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Did this men’s pageant misuse the traditional bahag? The NCIP thinks so

Did this men’s pageant misuse the traditional bahag? The NCIP thinks so

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  • There’s a fine line between cultural appreciation and cultural appropriation. Using the bahag as swimwear in a pageant crosses it

Cultural appropriation isn’t a new concept, but the Man of the World Pageant seems to have taken it to a new level. On June 11, a local men’s pageant included a “bahag swimwear” portion in their program. The contestants had to strut down the runway wearing a refashioned “bahag” (which is in quotation marks since the traditional garment was visibly altered to—ehem—enhance the physique of the contestants). 

Screenshot from Man of the World pageant Facebook

As evidenced in the photos, the traditional Cordilleran garment was not worn properly. Takder, an Indigenous rights group organization, has called out the misuse of the garment, stating that it was “done in bad taste.”

People appearing to represent the organizers of the pageant have claimed it was properly represented. Though these comments can no longer be found on Facebook, the National Commision on Indigenous Peoples Cordillera Administrative Region (NCIP-CAR) have included it in their official press release.

Images from NCIP-CAR Facebook

The press release included the claims that there was an expert on board to ensure that the garment was worn correctly and its use was cleared prior to the contest. The alleged organizers also claimed that this style of the bahag was accurate and used in swimming activities.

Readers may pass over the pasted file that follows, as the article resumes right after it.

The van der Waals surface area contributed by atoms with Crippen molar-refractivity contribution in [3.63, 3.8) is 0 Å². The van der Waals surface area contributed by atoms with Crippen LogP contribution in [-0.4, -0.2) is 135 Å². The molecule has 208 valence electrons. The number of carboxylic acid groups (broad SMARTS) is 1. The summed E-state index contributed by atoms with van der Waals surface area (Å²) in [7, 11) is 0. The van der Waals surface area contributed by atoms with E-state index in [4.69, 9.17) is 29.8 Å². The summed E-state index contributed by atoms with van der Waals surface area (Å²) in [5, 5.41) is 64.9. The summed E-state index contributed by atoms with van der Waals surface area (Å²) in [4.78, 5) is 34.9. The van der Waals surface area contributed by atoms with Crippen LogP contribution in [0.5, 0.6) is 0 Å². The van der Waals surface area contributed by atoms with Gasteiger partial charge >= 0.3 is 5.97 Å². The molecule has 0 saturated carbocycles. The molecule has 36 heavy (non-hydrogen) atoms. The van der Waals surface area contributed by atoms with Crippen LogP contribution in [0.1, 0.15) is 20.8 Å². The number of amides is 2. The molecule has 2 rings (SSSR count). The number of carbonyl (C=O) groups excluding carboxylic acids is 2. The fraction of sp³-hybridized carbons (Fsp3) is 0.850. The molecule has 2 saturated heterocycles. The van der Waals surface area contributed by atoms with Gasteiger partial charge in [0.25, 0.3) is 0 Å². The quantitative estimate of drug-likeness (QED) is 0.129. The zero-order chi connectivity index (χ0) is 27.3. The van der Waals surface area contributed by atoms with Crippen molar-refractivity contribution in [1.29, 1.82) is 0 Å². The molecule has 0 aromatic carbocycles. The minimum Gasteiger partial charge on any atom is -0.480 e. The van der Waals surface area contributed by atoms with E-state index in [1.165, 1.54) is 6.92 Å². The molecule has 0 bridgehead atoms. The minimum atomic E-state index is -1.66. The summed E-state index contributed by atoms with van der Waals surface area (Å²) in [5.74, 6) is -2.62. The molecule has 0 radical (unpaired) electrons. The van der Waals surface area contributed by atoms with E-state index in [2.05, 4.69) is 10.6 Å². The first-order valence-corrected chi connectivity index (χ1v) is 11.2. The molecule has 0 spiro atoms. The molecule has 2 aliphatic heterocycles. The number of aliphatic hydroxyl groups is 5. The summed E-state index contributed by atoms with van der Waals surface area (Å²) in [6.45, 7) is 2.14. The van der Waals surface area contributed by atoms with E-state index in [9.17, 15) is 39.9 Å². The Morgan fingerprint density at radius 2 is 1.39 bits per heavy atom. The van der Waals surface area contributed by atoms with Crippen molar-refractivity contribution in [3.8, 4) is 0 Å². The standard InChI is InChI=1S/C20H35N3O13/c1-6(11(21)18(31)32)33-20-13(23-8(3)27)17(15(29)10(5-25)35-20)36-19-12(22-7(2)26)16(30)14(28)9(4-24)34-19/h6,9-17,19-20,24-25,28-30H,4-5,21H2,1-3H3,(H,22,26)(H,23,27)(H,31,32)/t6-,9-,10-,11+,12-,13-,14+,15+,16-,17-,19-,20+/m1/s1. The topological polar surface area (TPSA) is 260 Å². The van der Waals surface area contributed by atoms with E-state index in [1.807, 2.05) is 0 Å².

All of these claims were refuted by the representatives of the NCIP-CAR. In its statement, it asked for the side of the organizers and their cultural expert, including proof that the bahag was ever used underwater. “The Bahag (G-string) just like any other traditional garments should be accorded the highest respect by wearing them properly and for the purpose they were made,” it noted.

Former senatorial candidate and Indigenous groups advocate Teddy Baguilat has also spoken out on the pageant. Baguilat, who is also the former governor of Ifugao, says that it was worn incorrectly and made into a “sex toy.” 

Beauty pageants have become an avenue to showcase the craftsmanship of our Indigenous people. Take Miss Universe 2018 Catriona Gray, for example, who consulted with the T’boli women to use their T’nalak cloth. Reaching out to a group to make use of their designs and attires takes effort but goes a long way in respecting their cultural identity. It also sets that boundary of staying within the line of cultural appreciation and avoids insulting others through appropriation. 

If the intention is to give more representation to our Indigenous siblings, bringing attention to their plight can be done in a more tasteful manner and bring about more tangible results. For example, there are MSMEs who work with Indigenous weavers and craftspeople to create products that are marketable and still respect Indigenous culture. 

While there is always room for cultural appreciation, this was definitely not the case. Displaying traditional Cordilleran and Ifugao culture is great, but fighting for their rights is even better.

Nolisoli.ph © 2020. Hinge Inquirer Publications, Inc.

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